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When Rich, When Poor...

You have just been paid. Sweet. Time to treat yourself! Time for dinners, drinks, clothes. Maybe it isn't even that drastic. It might not even be that hedonic. Maybe it's just the fact that all the extra money makes you more likely to judge the waiting time for the bus as too long. Maybe all that money makes ordering an Uber seem more justified. Maybe... Now imagine it not being payday, but the week before. Ordering an Uber? You might be in a hurry, and waiting for a bus that won't be on time is awful, especially when it's this cold and wet, but to be quite frank, you don't think it's a good idea financially. Your bank account kind of doesn't allow for it. These have to be very two familiar scenarios to all of us. They are definitely to me, because they are my own experiences (I am not ashamed to say). But why does this keep happening? Within behavioural economics we are aware that all decisions are based on a reference level. Prospect Theory (both orginal (OPT) and cumulative (CPT)) as proposed by Kahneman and Tversky use reference level dependency as a key staple in explaining how people perceive gains and losses. However, even in their model this reference point is not defined. It is assumed to be known to the individual, but not mathematically defined, whereas the formulas for the gains and levels, relative to the reference point are. Odd, because it does seem to be very important.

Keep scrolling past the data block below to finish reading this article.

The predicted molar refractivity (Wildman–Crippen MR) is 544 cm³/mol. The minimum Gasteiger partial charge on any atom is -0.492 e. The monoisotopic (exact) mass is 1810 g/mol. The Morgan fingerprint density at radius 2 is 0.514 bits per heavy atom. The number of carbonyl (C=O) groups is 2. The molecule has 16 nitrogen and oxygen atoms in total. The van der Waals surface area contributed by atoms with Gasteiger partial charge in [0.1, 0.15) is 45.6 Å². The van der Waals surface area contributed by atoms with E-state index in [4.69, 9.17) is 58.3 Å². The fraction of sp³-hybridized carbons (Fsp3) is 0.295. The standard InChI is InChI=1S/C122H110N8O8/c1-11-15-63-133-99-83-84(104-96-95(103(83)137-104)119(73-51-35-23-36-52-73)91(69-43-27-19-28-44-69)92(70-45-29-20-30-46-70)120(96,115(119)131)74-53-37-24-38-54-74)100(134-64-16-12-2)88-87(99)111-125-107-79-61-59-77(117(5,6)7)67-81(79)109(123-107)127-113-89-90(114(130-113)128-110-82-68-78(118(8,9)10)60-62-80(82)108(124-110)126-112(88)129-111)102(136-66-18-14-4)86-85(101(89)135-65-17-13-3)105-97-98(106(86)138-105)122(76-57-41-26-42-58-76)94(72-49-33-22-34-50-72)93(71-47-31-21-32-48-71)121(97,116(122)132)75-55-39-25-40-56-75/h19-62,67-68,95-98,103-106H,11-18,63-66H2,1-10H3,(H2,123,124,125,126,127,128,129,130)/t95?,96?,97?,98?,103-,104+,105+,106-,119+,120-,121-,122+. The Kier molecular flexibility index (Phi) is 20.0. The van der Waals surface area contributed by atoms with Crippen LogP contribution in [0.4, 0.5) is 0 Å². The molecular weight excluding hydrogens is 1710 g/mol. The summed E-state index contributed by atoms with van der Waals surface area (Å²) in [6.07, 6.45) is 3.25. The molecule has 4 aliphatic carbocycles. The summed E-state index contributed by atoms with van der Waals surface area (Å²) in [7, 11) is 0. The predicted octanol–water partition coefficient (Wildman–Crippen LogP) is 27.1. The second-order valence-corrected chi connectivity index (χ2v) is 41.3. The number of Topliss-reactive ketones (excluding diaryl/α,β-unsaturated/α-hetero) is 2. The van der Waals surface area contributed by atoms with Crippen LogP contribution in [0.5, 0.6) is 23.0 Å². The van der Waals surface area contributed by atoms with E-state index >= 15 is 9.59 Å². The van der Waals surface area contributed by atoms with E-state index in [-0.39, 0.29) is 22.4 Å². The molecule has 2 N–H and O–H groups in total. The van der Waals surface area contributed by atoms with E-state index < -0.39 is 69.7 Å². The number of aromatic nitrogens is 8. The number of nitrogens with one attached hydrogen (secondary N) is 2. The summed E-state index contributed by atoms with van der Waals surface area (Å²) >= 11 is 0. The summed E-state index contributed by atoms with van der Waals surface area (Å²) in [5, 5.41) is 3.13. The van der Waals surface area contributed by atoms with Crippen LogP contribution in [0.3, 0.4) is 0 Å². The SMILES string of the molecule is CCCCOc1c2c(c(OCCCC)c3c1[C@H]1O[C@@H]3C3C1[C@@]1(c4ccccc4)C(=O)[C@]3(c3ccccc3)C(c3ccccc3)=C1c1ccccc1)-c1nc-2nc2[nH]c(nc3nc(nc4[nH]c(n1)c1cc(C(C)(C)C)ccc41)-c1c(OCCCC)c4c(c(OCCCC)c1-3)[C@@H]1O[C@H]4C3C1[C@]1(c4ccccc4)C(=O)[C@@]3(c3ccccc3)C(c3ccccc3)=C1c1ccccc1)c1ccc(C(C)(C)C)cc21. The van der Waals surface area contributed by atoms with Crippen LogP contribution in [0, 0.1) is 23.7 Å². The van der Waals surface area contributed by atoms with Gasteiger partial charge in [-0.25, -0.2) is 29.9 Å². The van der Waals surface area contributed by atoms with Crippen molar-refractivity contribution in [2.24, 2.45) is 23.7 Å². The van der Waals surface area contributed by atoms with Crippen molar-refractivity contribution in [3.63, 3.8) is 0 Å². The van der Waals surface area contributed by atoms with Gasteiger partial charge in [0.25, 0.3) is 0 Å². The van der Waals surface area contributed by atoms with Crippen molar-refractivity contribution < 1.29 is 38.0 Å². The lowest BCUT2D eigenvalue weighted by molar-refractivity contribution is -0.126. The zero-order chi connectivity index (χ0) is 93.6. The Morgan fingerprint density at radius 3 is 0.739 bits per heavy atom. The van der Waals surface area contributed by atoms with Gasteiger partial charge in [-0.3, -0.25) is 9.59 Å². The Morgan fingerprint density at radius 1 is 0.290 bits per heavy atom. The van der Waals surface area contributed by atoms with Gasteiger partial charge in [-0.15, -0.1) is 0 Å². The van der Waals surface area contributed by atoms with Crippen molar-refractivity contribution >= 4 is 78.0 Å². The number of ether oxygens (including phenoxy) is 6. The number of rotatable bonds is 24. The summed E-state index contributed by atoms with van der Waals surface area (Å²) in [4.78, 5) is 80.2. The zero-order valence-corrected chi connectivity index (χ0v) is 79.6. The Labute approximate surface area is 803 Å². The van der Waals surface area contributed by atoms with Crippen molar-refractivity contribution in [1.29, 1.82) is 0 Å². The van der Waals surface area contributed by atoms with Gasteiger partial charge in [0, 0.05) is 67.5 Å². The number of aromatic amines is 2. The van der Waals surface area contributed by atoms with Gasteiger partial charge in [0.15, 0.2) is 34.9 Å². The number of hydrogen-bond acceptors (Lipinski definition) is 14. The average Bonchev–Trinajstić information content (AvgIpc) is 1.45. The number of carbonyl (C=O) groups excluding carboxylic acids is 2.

What is going on here? Why do we blow through money when we get paid? Well, although spending is very much an absolute thing, we spend relatively. Paying $8 for an Uber doesn't seem to matter too much if you have just been paid $1500. But if you only have about $100 left, and that needs to see you through another week, $8 is just too much to spend. Instead of spending .53% of your income, you're spending 8%. Talk about a rapid increase.